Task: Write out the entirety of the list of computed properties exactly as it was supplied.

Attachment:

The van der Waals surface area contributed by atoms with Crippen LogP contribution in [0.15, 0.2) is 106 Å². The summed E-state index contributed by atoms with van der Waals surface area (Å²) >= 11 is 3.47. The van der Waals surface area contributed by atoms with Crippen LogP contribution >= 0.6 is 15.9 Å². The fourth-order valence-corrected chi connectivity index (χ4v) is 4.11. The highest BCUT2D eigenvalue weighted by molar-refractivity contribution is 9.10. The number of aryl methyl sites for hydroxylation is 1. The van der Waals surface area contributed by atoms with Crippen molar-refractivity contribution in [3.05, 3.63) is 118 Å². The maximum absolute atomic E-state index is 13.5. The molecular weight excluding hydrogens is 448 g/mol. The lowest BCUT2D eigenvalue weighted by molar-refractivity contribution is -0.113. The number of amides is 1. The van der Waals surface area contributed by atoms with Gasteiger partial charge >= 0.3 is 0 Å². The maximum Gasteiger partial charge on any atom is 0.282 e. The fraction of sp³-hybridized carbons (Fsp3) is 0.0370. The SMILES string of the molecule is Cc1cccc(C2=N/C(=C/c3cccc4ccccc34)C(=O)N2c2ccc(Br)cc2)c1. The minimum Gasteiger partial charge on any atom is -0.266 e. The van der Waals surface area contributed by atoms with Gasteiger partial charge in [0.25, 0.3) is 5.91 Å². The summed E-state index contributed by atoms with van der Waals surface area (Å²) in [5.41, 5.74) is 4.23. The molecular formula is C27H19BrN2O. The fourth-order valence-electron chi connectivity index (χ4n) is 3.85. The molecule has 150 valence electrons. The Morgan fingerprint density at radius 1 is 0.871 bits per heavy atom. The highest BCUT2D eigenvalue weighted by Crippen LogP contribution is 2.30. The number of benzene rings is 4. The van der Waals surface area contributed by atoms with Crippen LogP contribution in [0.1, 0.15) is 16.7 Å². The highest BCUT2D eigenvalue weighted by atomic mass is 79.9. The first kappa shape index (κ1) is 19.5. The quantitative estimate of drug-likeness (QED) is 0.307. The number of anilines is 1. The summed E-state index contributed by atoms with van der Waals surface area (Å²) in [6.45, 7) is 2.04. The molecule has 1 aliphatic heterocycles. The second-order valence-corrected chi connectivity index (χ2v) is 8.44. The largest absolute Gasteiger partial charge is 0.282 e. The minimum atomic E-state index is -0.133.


The van der Waals surface area contributed by atoms with Crippen LogP contribution in [0.15, 0.2) is 106 Å². The summed E-state index contributed by atoms with van der Waals surface area (Å²) >= 11 is 3.47. The van der Waals surface area contributed by atoms with Crippen LogP contribution >= 0.6 is 15.9 Å². The fourth-order valence-corrected chi connectivity index (χ4v) is 4.11. The highest BCUT2D eigenvalue weighted by molar-refractivity contribution is 9.10. The number of aryl methyl sites for hydroxylation is 1. The van der Waals surface area contributed by atoms with Crippen molar-refractivity contribution in [3.05, 3.63) is 118 Å². The maximum absolute atomic E-state index is 13.5. The molecular weight excluding hydrogens is 448 g/mol. The lowest BCUT2D eigenvalue weighted by molar-refractivity contribution is -0.113. The number of amides is 1. The van der Waals surface area contributed by atoms with Gasteiger partial charge >= 0.3 is 0 Å². The maximum Gasteiger partial charge on any atom is 0.282 e. The fraction of sp³-hybridized carbons (Fsp3) is 0.0370. The SMILES string of the molecule is Cc1cccc(C2=N/C(=C/c3cccc4ccccc34)C(=O)N2c2ccc(Br)cc2)c1. The minimum Gasteiger partial charge on any atom is -0.266 e. The van der Waals surface area contributed by atoms with Gasteiger partial charge in [0.25, 0.3) is 5.91 Å². The summed E-state index contributed by atoms with van der Waals surface area (Å²) in [5.41, 5.74) is 4.23. The molecular formula is C27H19BrN2O. The fourth-order valence-electron chi connectivity index (χ4n) is 3.85. The molecule has 150 valence electrons. The Morgan fingerprint density at radius 1 is 0.871 bits per heavy atom. The highest BCUT2D eigenvalue weighted by Crippen LogP contribution is 2.30. The number of benzene rings is 4. The van der Waals surface area contributed by atoms with Crippen LogP contribution in [0.1, 0.15) is 16.7 Å². The highest BCUT2D eigenvalue weighted by atomic mass is 79.9. The first kappa shape index (κ1) is 19.5. The quantitative estimate of drug-likeness (QED) is 0.307. The number of anilines is 1. The summed E-state index contributed by atoms with van der Waals surface area (Å²) in [6.45, 7) is 2.04. The molecule has 1 aliphatic heterocycles. The second-order valence-corrected chi connectivity index (χ2v) is 8.44. The largest absolute Gasteiger partial charge is 0.282 e. The minimum atomic E-state index is -0.133.